"The Big Question: How close have we come to knowing the precise value of pi?" by Steve Connor. The Independent, 8 January 2010.

Fabrice Bellard used a desktop computer running Linux to calculate pi to nearly 2.7 trillion digits (the previous record was about 2.6 trillion digits). Bellard says, "I got my first book about Pi when I was 14 and since then, I have followed the progress of the various computation records." The calculation takes over a terabyte of space on his computer's hard drive. Connor has other questions and answers posted, including this from Ian Stewart (Warwick University) about why people are interested in pi: "All numbers are interesting but some are more interesting than others and pi is the most interesting of the lot."

--- Mike Breen

"The Best and Worst Jobs," The Wall Street Journal, 5 January 2010.

The job of actuary rose to the top spot on a 2010 study ranking of 200 best and worst jobs in the U.S. (The job of mathematician, which ranked #1 in 2009, has dropped to #6 on the list due to the recession's impact on hiring.) "Actuaries, who evaluate the financial impact of risk on an organization, fared best because they work during standard business hours and in favorable conditions--indoors and in places free of toxic fumes or loud noise... and they also aren't expected to do any heavy lifting, crawling or crouching." The study also takes into account compensation and growth potential. To qualify as an actuary one must have a minimum of a bachelor's degree in a field such as statistics or economics, and pass a series of exams. The other best jobs following actuary on the 2010 list are software engineer, computer-systems analyst, biologist, historian, and mathematician. Media that picked up the study's job ranking report include the San Francisco Chronicle, Kansas City Star, and CBS Money Watch.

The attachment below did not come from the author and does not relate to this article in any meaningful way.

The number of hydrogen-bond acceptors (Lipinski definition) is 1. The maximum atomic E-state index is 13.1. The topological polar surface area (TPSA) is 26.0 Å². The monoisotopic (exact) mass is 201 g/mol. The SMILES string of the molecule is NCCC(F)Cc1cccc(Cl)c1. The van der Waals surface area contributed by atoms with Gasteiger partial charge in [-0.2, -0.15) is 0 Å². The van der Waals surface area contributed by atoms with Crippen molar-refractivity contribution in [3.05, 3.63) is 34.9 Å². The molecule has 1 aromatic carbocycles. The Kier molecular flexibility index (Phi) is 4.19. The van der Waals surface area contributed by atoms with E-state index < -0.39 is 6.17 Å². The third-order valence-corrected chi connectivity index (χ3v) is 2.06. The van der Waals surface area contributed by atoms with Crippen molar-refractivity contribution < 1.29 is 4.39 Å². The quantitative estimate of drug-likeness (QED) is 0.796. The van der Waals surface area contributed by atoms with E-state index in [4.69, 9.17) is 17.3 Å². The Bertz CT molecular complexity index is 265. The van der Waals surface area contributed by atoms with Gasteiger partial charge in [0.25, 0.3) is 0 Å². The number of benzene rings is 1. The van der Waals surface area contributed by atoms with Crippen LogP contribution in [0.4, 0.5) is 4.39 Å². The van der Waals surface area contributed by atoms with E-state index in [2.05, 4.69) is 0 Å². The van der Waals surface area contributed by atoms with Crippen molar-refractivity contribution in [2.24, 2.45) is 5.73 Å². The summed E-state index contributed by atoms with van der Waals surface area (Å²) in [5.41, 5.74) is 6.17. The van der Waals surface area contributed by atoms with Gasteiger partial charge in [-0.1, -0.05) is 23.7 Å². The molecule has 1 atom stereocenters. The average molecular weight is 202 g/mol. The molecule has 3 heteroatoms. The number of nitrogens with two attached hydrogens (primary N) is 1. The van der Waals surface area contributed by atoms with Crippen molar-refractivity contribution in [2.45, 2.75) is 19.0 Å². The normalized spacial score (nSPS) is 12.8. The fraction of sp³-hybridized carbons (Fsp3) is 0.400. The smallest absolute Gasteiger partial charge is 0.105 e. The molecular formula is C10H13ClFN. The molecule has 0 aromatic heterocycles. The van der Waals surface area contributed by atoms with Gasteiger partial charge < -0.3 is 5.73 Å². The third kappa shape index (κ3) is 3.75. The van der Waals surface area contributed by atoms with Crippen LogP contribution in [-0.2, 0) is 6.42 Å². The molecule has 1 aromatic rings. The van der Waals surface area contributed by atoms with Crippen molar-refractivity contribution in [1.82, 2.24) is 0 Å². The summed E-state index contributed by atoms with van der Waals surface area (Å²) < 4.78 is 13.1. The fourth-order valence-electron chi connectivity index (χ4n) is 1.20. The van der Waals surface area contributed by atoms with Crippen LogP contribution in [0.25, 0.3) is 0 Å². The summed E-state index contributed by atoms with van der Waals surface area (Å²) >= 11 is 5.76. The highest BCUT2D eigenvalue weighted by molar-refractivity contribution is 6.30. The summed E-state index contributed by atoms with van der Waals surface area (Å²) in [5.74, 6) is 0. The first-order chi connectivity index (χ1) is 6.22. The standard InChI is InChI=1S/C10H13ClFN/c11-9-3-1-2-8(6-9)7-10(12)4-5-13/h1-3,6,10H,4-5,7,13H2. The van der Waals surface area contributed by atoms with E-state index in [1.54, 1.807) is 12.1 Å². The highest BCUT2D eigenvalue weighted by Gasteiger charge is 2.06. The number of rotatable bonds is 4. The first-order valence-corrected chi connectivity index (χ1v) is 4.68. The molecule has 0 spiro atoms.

--- Annette Emerson

Science News of the Year. Science News, 2 January 2010, page 19.

Seven math stories from the year 2009 were chosen as the top math stories by the Science News. The seven include (the following links are to previous Digests on the stories, while the dates refer to the appropriate Science News issue) new statistics to measure fielding ability in baseball (29 Aug. issue), using quantum computation to solve large systems of linear equations (7 November issue), and evidence of fraud in the June 2009 election in Iran (10 July issue).